Persistent border irritants and some help from Dhaka
WHEN Nagaland, Meghalaya and Mizoram were created, their borders were left undelineated and the Centre told these states to settle the matter with Assam before seeking its intervention. Arunachal Pradesh (formerly the North East Frontier Agency and Centrally-administered through the Assam governor), refused to accept the 1951 Notification on the 704-km common boundary with Assam and Nagaland has rejected the boundary as defined in the Nagaland Act, 1962. In the Merapani (Golaghat) incident in January 1979, at least 59 Assamese villagers were killed and in the clashes between the Assam and Nagaland police in 1985, as many as 45 died. Since then, simmering tensions along the border have surfaced many a time, souring relations between the Assamese and Nagas.
   On 23 May this year, an unfortunate incident took place at Mariani (Jorhat district). According to our sources in Guwahati, two Adivasi youths, Atul Kurmi and Ranjit Nayak of the Naginijan tea estate, were allegedly abducted by some Naga miscreants. The same day, the Nagaland police handed them over to the Assam police at Mariani. The Nagas, however, claimed the two were caught for encroaching on their land.
   Various Assam-based organisations demonstrated at Mariani in protest against the Naga action and imposed a road blockade to stop supplies to Mokokchung, Nagaland’s second largest town. Rupjyoti Kurmi, a Congress legislator from Mariani, sustained injuries in a CRPF lathicharge when he went to the local police station to inquire about the two youths. Assam cabinet minister Siddique Ahmed, who visited the troubled spot, said the government was waiting for the Supreme Court verdict on border disputes.
   According to the Nagas, some All Assam Tea Tribe Association members assaulted Naga travellers and damaged their vehicle while they were filling petrol at Mariani and this was done at the instance of Rupjyoti Kurmi. On 28 May, the Ao Sendem, the tribe&’s powerful platform, imposed a blockade on the Mariani and Amguri roads and was determined to continue it until the dispute was solved. It told Mokokchung residents to brace themselves for a scarcity of commodities. The underlying motive, according to the Sendem, is to punish Assamese traders who, it claimed, did business with Mokokchung and its peripheries worth Rs 1.5 crore a day.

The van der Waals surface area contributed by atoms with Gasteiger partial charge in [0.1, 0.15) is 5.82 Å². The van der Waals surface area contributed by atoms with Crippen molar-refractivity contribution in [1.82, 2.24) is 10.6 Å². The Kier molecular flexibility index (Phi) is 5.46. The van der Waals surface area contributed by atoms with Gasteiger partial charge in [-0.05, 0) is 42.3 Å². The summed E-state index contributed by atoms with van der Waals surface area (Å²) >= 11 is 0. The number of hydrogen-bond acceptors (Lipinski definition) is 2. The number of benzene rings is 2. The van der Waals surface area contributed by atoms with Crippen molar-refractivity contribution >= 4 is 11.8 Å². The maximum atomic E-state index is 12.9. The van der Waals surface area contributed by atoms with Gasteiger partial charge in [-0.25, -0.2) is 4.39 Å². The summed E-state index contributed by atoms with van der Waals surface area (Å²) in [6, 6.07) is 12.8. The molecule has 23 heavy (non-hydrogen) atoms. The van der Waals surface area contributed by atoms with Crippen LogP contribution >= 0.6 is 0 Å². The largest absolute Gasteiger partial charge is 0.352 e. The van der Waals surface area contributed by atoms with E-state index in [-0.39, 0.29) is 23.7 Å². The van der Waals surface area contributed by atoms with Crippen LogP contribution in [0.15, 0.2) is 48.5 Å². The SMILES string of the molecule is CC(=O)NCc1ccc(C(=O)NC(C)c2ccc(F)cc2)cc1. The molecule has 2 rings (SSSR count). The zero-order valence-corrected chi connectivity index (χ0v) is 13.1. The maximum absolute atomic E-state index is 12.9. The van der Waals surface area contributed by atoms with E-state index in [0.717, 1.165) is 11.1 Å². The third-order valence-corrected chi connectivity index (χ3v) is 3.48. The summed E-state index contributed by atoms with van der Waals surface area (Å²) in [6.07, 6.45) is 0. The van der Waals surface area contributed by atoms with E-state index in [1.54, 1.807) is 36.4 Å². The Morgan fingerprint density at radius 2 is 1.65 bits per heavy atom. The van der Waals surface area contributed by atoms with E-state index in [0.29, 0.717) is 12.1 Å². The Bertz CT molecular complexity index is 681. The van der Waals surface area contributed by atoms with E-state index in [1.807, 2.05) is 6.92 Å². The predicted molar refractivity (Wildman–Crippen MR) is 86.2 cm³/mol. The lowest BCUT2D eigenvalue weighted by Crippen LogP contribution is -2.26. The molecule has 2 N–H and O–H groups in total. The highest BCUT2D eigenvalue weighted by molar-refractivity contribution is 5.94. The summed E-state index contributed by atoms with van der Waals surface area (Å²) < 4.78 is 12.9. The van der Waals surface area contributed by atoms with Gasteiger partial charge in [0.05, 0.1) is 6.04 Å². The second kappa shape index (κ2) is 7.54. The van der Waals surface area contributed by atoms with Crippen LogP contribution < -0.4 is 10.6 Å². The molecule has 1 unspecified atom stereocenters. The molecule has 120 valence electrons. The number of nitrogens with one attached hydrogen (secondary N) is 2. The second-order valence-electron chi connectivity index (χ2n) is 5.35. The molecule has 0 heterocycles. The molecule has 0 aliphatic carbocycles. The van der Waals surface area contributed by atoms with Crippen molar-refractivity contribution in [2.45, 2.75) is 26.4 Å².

Since border clashes are invariably followed by the mutual exchange of allegations, it is difficult to pinpoint the main offender. A temporary truce should be in order, but it is also time that a serious look was taken into border disputes for the larger interests of the people of the disputant states and for peace.
THE North-east landlocked states like Mizoram, Manipur and Tripura will certainly welcome the Bangladesh government&’s gesture of allowing India to transport essential commodities through its territory. Though a temporary arrangement, there is no denying that if Dhaka allows transit facilities for Indian goods, road transporters will be the main beneficiaries. As of now, a truck carrying goods from Kolkata to Agartala invariably takes eight to nine days, whereas through Bangladesh it would be a matter of just two or three days at the most, the distance between the two points being 350 km.
  There comes more encouraging news that the daily direct passenger bus services between Agartala and Dhaka will resume soon. These services were suspended last September following the burning of an Indian bus carrying 22 passengers by some miscreants near Dhaka. Mercifully, there was no casualty.
  Meghalaya has also expressed a desire to have regular bus services to Dhaka. During his recent visit to India, Chinese Premier Li Keqiang emphasised the importance of a neighbour when he said, quoting a Chinese proverb, that a distant relative may not be as useful as a near neighbour. No idle musing, this.